New Books Network

Michael A. Reynolds, “Shattering Empires: The Clash and Collapse of the Ottoman and Russian Empires, 1908-1918” (Cambridge UP, 2011)
Most of us live in a world of nations. If you were born and live in the Republic of X, then you probably speak X-ian, are a citizen of X, and would gladly fight and die for your X-ian brothers and sisters. If, however, you were born and live in... Read More
Christopher Ward, “Brezhnev’s Folly: The Building of BAM and Late Soviet Socialism” (Pittsburgh UP, 2009)
At the Seventeenth Komsomol Congress in 1974, Leonid Brezhnev announced the construction of the Baikal-Amur Mainline Railway, or BAM. This “Path to the Future” would prove to be the Soviet Union’s last flirt with socialist gigantism. The cost, poor planning, waste, and environmental damage associated with the construction BAM’s 2,687... Read More
Thomas de Waal, “The Caucasus: An Introduction” (Oxford UP, 2010)
On August 8, 2008 many Americans learned that Russia had gone to war with a mysterious country called Georgia over an even stranger territory called South Ossetia. Both Georgia and South Ossetia were located not on the southeastern seaboard of the United States, but in a mountainous region south of... Read More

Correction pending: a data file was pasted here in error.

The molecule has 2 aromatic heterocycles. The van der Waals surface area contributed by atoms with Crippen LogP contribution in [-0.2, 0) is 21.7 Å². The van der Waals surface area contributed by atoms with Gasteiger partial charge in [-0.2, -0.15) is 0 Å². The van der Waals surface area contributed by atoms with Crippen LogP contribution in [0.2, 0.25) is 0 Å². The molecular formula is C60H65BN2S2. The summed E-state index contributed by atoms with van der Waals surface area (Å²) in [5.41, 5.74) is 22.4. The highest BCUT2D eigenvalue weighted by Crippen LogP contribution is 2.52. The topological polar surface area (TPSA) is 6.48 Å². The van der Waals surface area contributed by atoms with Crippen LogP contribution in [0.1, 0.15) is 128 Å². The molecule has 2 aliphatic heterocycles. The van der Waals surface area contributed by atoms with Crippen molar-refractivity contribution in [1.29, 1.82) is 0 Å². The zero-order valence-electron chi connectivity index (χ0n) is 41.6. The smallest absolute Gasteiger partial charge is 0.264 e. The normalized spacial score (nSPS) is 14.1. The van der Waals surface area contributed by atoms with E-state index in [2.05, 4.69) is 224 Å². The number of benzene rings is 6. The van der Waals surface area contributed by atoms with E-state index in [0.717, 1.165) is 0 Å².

Miriam Dobson, “Khrushchev’s Cold Summer: Gulag Returnees, Crime, and the Fate of Reform After Stalin” (Cornell UP, 2009)
Examinations of the Soviet gulag are a cottage industry in Russian studies. Since 1991, a torrent of books have been published examining the gulag’s construction, management, memory, and legacy. Few scholars, however, have investigated how Soviet citizens reacted to the return of over four million prisoners from labor camps and... Read More
Kenneth Moss, “Jewish Renaissance in the Russian Revolution” (Harvard UP, 2010)
For us, every “nation” has and has always had a “culture,” meaning a defining set of folkways, customs, and styles that is different from every other. But like the modern understanding of the word “nation,” this idea of “culture” or “a culture” is not very old. According to the OED,... Read More
Claudia Verhoeven, “The Odd Man Karakozov: Imperial Russia, Modernity, and the Birth of Terrorism (Cornell UP, 2009)
Scan the historical literature of the Russian revolutionary movement and you’ll find that Dmitrii Vladimirovich Karakozov occupies no more than a footnote. After all, Karakozov was no great theorist. He led no political organization. He hardly fit the image of the iron willed, revolutionary aesthetic who preached the maxim ‘The... Read More
J. Arch Getty, “Ezhov: The Rise of Stalin’s Iron Fist” (Yale UP, 2008)
When you think of the Great Terror, Stalin immediately comes to mind, and rightly so.But what of Nikolai Ezhov, the man who as head of the NKVD prosecuted Stalin reign of terror? We’ve learned a lot about Ezhov’s involvement in the Terror since the opening of Soviet archives in 1991.... Read More